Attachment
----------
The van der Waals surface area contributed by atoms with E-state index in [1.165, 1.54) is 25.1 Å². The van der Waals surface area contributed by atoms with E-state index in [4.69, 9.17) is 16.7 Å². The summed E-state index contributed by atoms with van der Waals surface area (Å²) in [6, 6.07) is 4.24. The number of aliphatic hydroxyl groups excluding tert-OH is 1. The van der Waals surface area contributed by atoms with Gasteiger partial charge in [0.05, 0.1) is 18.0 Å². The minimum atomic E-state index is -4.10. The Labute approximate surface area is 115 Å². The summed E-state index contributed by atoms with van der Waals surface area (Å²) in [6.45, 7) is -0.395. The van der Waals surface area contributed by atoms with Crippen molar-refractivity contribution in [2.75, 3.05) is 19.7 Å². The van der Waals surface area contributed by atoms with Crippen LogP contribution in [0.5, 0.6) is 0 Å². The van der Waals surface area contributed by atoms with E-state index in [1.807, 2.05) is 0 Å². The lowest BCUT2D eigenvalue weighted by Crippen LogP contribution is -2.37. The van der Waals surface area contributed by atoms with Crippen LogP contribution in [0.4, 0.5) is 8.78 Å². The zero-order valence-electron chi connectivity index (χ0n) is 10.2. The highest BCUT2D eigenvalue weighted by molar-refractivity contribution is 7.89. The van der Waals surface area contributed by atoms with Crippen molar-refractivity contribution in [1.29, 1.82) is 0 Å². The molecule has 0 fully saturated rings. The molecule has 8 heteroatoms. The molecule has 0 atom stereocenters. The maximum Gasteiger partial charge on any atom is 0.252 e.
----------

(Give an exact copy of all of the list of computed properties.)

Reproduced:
The van der Waals surface area contributed by atoms with E-state index in [1.165, 1.54) is 25.1 Å². The van der Waals surface area contributed by atoms with E-state index in [4.69, 9.17) is 16.7 Å². The summed E-state index contributed by atoms with van der Waals surface area (Å²) in [6, 6.07) is 4.24. The number of aliphatic hydroxyl groups excluding tert-OH is 1. The van der Waals surface area contributed by atoms with Gasteiger partial charge in [0.05, 0.1) is 18.0 Å². The minimum atomic E-state index is -4.10. The Labute approximate surface area is 115 Å². The summed E-state index contributed by atoms with van der Waals surface area (Å²) in [6.45, 7) is -0.395. The van der Waals surface area contributed by atoms with Crippen molar-refractivity contribution in [2.75, 3.05) is 19.7 Å². The van der Waals surface area contributed by atoms with Crippen LogP contribution in [0.5, 0.6) is 0 Å². The van der Waals surface area contributed by atoms with E-state index in [1.807, 2.05) is 0 Å². The lowest BCUT2D eigenvalue weighted by Crippen LogP contribution is -2.37. The van der Waals surface area contributed by atoms with Crippen LogP contribution in [0.4, 0.5) is 8.78 Å². The zero-order valence-electron chi connectivity index (χ0n) is 10.2. The highest BCUT2D eigenvalue weighted by molar-refractivity contribution is 7.89. The van der Waals surface area contributed by atoms with Crippen molar-refractivity contribution in [1.29, 1.82) is 0 Å². The molecule has 0 fully saturated rings. The molecule has 8 heteroatoms. The molecule has 0 atom stereocenters. The maximum Gasteiger partial charge on any atom is 0.252 e.